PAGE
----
Prepping And Cooking In The Zombie Apocalypse

Underscoring how much this type of thinking is part of his everyday planning, he told me, when I first brought up zombie apocalypse prepping with him in early October, of a need to jam a large portion of the shishito peppers he got at the market that day.

“There’s no way I’ll go through them all during service in the next couple days,” he said.

As with fruit jams, salt and sugar are used to preserve pretty much any vegetable, with vinegar being added.

The fruit or vegetable jams, as well as any pickled vegetables frequently accompany cheese plates, charcuterie, and secondary cuts, like sweet breads or bone marrow, at Time.

“It’s kind of a tradition. If you think about French food, a lot of times when you see charcuterie or offal cuts, it’s generally prepared with another kind of preserving thing. That’s just been instilled with me from fucking forever man. That’s just what you do. It’s like a rule,” Magee says.

During its very brief season that occupied much of October, he was buying as much paw paw fruit as he could and jarring it, with the aim of having a lot of it on hand for the “December-ish” opening of Heritage in Northern Liberties.

“It’s pretty much Pennsylvania’s version of a tropical fruit. Kind of tastes like a banana, papaya, mangoey thing. It’s a really cool thing to forage,” he says.

At Time, he serves paw paw bread along with a foie gras au torchon.

Of course, during the end times, any long-term canning would have to be done early on while you were still able to crank water up to boil and sterilize jars and product, as well as properly seal lids.

While canning has taken off with so many other things in an ever more food obsessed world, Rinaldi ties the practice to an inherent survival skill for many people.

“I could never figure out why my grandmother had so much in dry storage: olive oil, pasta, canned tomatoes. She had a basement full of stuff. She would get to a certain point and we would laugh at her,” she says.

I need olive oil, It’s on sale here, so go buy a case of it. We’d go buy a case of it and put it away in the basement next to liters of it that was already there. That’s just the mentality of an older person of a different generation just in case something happened. She’s from the old country. If I take you across the street to my neighbors house, she’s got a lot of fruit jarred, a lot of pickled stuff, jarred tomatoes. It’s a survival tactic, an adaption to poverty. You stock up while you can because later you may not have the money. So then you go to your dry storage. She buys tomatoes in the summertime when they’re dirt cheap and she cooks them and jars them. So she has good tomato sauce all winter long. But that’s how more old school Europeans are,” she says.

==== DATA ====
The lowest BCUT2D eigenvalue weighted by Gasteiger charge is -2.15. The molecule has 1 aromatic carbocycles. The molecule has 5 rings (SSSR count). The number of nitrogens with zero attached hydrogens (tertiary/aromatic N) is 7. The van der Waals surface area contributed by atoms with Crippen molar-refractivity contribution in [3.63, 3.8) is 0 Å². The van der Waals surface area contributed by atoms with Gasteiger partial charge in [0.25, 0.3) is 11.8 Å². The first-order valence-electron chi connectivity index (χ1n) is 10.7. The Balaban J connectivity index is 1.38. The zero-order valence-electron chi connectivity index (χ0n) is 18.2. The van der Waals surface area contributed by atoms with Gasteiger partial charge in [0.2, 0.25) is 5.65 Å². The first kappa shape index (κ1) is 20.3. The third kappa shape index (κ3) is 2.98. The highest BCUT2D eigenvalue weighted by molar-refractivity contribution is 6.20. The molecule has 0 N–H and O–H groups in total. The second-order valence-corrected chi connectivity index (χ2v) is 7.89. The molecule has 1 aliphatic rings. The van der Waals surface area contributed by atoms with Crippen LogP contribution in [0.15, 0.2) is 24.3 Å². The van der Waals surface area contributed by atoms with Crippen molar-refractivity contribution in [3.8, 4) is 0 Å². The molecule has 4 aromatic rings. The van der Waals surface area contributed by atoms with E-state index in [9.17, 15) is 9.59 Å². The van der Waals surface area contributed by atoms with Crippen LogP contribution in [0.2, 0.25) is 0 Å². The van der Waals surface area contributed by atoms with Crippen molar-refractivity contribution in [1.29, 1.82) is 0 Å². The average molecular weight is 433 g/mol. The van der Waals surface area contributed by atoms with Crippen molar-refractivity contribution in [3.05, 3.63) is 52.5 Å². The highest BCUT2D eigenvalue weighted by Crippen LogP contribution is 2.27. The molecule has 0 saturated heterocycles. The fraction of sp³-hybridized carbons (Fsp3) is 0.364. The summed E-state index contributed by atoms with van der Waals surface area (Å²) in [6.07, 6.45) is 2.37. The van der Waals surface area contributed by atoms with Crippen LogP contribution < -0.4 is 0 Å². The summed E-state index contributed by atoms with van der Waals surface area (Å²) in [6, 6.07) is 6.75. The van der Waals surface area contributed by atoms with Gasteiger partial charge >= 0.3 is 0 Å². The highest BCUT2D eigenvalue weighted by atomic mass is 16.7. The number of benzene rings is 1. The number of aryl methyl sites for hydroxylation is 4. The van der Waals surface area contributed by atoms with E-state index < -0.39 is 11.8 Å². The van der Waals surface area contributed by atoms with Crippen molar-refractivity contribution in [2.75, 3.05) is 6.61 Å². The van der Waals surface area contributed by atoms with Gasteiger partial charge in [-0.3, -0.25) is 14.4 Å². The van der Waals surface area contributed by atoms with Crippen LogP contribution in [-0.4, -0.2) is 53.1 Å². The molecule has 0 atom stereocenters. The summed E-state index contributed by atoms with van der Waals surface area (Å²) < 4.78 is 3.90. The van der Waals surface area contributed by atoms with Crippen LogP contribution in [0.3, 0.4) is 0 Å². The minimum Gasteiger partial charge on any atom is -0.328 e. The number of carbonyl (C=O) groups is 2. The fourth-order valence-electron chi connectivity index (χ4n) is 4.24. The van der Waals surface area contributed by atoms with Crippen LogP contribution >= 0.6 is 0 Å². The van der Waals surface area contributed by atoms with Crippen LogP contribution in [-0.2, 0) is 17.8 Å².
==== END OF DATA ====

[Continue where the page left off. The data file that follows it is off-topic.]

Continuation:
Canning is all about preserving the season, and that’s what Rinaldi does with the shrubs, such as peach and cucumber, that she frequently makes for cocktails at Paradiso.

At least with a rooftop garden, Baver and Rinaldi would be able to enjoy the fresh stuff as a nightmare version of reality danced on in the background.

As of mid-October, Rinaldi stated that she still had plum and sunburst tomatoes and jalopenos growing as well as salsify, cardoons, carrots, and a full herb garden.

They also have an apiary that produces a lot of honey.

“The honey would be good for cuts. It’s an antibacterial that works better than Neosporin,” Rinaldi adds (it would also be an ideal spot to put any chickens they could find from the poultry market on 9th St., she says).

Should the dead wait to rise and devour the flesh of the living until after Heritage opens, Magee will be similarly prepared.

“We’ll have a rooftop and courtyard gardens. And some living walls outside where we’ll grow some succulent herbs and shit like that. The courtyard is gonna have a lot of root vegetables. We’re gonna focus on heirlooms varietals of all different types of vegetables,” he says.

“There will be a lot of preserving. A lot curing going on in meats and vegetables. Definitely focusing on all those different preservation techniques that I personally love,” he adds.

Fermented vegetables are another favorite that Magee will transfer over to Heritage, with kimchi and fermented sweet potatoes featuring on recent tasting menus at Time.

“I have red peppers fermenting right now. A bunch of hot peppers that I got from Weavers way last week. I did a white kimchi: cabbage, jalopeno, cucumber. We ferment onions all the time. You name a vegetable, we’ve fermented it,” he says.

Magee says it’s easy to find temps at Time that allow him to harken back to a tradition carried over from peasant root cellars.

“We ferment all the time and I’ll just find an area of the basement or kitchen that is going to be 70 degrees,” he says.

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